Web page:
According to Judge Michael Wiles, any protractions with the deal will harm the interests of Voyager’s former clients, who are waiting for the return of their funds.
The United States District Court for the Southern District of New York declined the U.S. government’s reasonings for halting the acquisition of bankrupt brokerage company Voyager Digital by Binance.US. According to Judge Michael Wiles, any protractions with the deal will harm the interests of Voyager’s former clients, who are waiting to return their funds.
The decision to deny the government’s motion came on March 15. In it, Wiles realleges his prior approval of Voyager Digital’s Chapter 11 bankruptcy plan, which suggests selling billions of dollars in assets to Binance.US in an effort to regain liquidity to pay back customers.
Thus, the court denied the government’s appeal for a stay of the confirmation order — an additional delay of two weeks in the bankruptcy plan realization. The appeal, filed on March 14, accused the bankruptcy plan of “immunizing fraud, theft or tax avoidance.” It has also demanded to remove the provision, preventing the U.S. authorities from legally pursuing anyone involved with the sale.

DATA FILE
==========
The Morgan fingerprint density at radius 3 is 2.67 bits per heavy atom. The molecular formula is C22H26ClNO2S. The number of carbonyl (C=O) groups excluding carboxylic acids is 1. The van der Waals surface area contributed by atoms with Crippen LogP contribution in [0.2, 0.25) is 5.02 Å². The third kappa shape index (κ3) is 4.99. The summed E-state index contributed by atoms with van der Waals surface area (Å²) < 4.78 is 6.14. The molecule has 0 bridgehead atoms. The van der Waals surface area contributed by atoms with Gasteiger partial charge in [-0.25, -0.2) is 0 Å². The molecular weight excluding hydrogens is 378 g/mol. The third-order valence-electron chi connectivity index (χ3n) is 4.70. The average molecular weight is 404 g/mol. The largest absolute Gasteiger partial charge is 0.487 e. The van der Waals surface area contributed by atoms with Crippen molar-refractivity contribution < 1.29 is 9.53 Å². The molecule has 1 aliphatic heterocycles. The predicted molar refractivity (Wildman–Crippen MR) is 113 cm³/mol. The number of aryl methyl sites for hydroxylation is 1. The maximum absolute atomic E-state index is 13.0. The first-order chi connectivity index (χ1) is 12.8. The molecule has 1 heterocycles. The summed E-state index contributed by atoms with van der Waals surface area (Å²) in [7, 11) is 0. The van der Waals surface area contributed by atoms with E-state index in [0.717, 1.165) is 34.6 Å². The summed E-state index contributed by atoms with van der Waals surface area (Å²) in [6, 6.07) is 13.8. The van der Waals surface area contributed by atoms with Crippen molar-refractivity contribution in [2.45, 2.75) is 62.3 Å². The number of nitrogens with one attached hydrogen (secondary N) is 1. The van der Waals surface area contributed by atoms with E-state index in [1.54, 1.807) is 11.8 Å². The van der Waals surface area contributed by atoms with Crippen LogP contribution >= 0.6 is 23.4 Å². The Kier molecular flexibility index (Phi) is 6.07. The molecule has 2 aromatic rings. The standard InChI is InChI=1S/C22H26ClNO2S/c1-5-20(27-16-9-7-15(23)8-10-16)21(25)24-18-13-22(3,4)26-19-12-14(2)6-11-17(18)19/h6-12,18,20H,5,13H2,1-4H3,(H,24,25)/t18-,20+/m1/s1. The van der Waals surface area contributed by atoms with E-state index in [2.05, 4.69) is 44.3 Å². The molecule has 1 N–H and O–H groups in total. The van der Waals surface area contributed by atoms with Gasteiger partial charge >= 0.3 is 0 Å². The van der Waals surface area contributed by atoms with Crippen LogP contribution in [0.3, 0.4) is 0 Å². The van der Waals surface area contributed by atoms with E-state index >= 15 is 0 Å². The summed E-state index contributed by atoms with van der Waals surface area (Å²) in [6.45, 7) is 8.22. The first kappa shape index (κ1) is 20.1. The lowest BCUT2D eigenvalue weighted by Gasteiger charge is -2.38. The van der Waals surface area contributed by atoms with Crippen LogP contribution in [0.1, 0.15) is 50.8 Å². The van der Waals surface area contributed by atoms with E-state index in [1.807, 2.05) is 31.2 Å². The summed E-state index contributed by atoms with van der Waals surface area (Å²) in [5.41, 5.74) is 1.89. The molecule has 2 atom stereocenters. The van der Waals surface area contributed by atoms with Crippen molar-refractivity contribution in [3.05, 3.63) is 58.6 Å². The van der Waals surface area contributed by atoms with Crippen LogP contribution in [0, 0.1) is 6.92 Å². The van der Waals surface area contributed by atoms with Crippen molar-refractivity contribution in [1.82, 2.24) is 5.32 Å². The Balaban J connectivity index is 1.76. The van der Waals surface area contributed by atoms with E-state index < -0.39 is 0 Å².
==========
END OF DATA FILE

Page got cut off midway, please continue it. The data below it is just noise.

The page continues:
Judge Wiles counted these accusations as exaggerating and mischaracterizing,” and ruled to continue with the bankruptcy plan. However, he confirmed the duration of the current stay, which ends on March 20.
The court’s approval for Binance.US’ acquisition of Voyager was granted on March 7. Judge Wiles permitted the trading platform to close the Binance.US sale and issue repayment tokens to impacted Voyager customers. He rejected a series of arguments by the U.S. Securities and Exchange Commission that redistributing funds from Voyager to Binance.US would violate U.S. securities laws.
Related: Binance.US, Alameda, Voyager Digital and the SEC — the ongoing court saga
The decision came after 97% of 61,300 Voyager account holders favored the restructuring plan. Based on the latest estimates, the plan is expected to result in Voyager creditors recovering approximately 73% of the value of their funds.